1 February 2017 - 12:55pm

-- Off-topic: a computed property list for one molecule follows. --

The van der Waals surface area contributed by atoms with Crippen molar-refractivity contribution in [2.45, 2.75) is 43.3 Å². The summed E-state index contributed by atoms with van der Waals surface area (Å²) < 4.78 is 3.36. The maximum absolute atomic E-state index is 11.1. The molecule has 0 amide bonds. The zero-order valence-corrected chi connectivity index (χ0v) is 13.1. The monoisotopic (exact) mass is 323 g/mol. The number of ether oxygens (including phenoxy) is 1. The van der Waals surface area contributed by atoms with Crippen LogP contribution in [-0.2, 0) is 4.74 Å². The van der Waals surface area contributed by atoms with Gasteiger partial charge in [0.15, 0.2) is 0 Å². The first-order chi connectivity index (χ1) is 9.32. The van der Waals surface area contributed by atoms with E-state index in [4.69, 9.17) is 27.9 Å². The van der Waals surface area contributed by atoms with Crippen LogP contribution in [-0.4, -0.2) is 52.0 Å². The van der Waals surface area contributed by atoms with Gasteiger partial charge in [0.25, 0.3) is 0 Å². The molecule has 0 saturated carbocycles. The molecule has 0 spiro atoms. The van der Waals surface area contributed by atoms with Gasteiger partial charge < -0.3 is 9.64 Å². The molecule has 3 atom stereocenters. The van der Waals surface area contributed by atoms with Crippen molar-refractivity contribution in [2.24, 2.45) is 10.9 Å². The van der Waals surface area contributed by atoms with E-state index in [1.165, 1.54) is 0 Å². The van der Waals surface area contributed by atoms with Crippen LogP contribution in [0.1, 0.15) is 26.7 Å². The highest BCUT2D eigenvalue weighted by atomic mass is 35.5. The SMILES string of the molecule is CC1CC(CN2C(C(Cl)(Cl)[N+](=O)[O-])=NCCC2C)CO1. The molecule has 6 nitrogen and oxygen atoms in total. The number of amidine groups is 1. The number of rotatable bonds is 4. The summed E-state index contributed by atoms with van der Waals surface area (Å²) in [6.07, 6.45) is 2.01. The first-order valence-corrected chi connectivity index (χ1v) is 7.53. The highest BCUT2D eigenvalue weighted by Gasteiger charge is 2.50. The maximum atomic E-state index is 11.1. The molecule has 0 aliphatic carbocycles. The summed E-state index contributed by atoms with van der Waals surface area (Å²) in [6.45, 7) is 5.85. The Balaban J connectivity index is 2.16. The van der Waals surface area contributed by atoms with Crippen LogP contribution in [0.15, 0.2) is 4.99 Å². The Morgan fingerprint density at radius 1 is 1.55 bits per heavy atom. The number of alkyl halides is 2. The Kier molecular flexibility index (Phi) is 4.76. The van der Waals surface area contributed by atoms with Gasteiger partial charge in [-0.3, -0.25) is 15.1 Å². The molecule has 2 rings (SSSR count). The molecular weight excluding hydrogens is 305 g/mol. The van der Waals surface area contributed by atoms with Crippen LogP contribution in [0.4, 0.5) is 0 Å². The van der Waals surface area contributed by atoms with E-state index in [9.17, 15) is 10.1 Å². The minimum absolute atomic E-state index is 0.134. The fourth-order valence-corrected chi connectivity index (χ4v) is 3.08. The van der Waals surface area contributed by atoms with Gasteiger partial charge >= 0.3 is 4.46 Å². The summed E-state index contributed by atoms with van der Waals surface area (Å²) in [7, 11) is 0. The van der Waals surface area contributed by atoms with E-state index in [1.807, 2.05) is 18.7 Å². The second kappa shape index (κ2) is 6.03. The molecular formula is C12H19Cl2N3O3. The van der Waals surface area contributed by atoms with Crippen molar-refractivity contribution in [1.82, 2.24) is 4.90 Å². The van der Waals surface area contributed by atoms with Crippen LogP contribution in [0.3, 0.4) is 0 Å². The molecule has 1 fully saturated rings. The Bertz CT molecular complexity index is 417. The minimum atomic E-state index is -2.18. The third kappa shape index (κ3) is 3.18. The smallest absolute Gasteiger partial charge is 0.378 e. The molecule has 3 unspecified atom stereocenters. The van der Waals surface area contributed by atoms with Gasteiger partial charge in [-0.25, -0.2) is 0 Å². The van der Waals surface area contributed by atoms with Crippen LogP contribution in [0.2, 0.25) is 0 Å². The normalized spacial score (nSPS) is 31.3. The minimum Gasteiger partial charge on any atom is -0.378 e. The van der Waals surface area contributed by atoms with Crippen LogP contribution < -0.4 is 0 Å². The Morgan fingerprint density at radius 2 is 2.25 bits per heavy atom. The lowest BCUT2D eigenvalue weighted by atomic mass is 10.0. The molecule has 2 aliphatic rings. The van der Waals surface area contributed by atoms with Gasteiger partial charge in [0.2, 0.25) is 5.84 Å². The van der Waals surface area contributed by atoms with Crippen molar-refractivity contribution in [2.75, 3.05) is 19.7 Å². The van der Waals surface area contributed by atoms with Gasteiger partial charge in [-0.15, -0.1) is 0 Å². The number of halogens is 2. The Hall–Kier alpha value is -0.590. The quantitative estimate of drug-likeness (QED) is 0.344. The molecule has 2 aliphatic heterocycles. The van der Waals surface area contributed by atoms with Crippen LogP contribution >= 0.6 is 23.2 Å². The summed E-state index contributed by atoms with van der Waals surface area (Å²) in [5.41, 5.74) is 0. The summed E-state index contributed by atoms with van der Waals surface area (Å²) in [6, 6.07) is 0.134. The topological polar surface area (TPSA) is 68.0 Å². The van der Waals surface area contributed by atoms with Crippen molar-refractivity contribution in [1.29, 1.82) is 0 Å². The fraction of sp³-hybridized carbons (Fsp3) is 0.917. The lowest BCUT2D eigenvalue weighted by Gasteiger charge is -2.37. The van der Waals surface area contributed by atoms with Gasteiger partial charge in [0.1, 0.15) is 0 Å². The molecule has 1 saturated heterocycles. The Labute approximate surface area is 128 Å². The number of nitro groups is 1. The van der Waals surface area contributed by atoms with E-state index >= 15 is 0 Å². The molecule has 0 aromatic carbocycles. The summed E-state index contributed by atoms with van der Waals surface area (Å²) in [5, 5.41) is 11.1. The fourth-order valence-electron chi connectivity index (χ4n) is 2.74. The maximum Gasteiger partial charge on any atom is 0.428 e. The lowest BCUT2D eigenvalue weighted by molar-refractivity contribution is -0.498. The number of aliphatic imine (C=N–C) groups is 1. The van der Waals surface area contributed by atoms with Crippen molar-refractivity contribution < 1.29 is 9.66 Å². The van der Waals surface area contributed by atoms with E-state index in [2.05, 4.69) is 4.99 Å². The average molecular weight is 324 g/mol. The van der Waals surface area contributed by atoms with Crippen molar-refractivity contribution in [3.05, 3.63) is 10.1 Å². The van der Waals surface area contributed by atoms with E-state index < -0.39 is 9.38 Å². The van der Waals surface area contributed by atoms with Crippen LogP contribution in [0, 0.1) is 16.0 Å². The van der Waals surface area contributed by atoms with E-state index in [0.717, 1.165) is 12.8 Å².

Wednesday, Feb 1  Asexuality 101: A Piece of Cake! What is asexuality? What’s involved in dating an asexual person? How do other identities intersect with asexuality? What challenges do asexual people and their partners face? This workshop covers the basics (and perhaps a little more than that) of the much-misunderstood topic of asexuality. The discussion centres on what asexual people have said about their experiences. Everyone welcome. 5–6:30pm. Algonquin Students’ Association, Pride Centre, B-102, 1385 Woodroffe Ave. For more info, visit Facebook.   Saturday, Feb 4 The PepTides at House of TARG  Edgy pop group The PepTides returns to a local hangout for a night of neon hair, funky soul music, pinball and (for some reason) perogies. The music of this Ottawa-based group is a bunch of styles all mashed together and it’s great for dancing. The concert also features Les Petits Fours, a seven-piece band that’s all about French pop and Serge Gainsbourg and Brigitte Bardot and other hip stuff.  9pm–midnight. House of TARG, 1077 Bank St. For more info, visit Facebook.    Tuesday, Feb 7 Long-Distance Relationships Workshop  Relationships are hard enough, but when you throw in living in a different city — fuhgeddaboutit. This workshop is all about how to make it work — because it can be exciting when it does. It includes discussion of relationship structures, expectations, communication and how to have long-distance sex. Register online or call 613-789-4646. For more information, contact  6:30pm. Venus Envy, 226 Bank St.   Thursday, Feb 9 Non-Heteronormative Valentine Craft Night  Valentine’s Day and its paraphernalia are usually aimed at monogamous, straight — and, let’s face it, boring — people. It’s kind of a letdown for the rest of us. Hosted by the Feminist Twins, this all-ages event is an opportunity to come together with other queers and craft a card or gift that reflects your gender, orientation or relationship structure. Some supplies are provided, but feel free to bring your own. 6:30–9pm. Kind Space, 222 Somerset St W. For more info, visit Facebook.   Wednesday, Feb 15 Sexual Liberation? with Ignacio Rivera  This workshop aims to, as billing puts it, “dissect the concept of sexual liberation, freedom and privilege — specifically how it interacts with race, class and gender.” The facilitator, Ignacio Rivera, is a performance artist, activist, writer, filmmaker, lecture and sex educator, and has experience working on issues affecting trans people. Direct any questions or comments to 7:30pm. Venus Envy, 226 Bank St.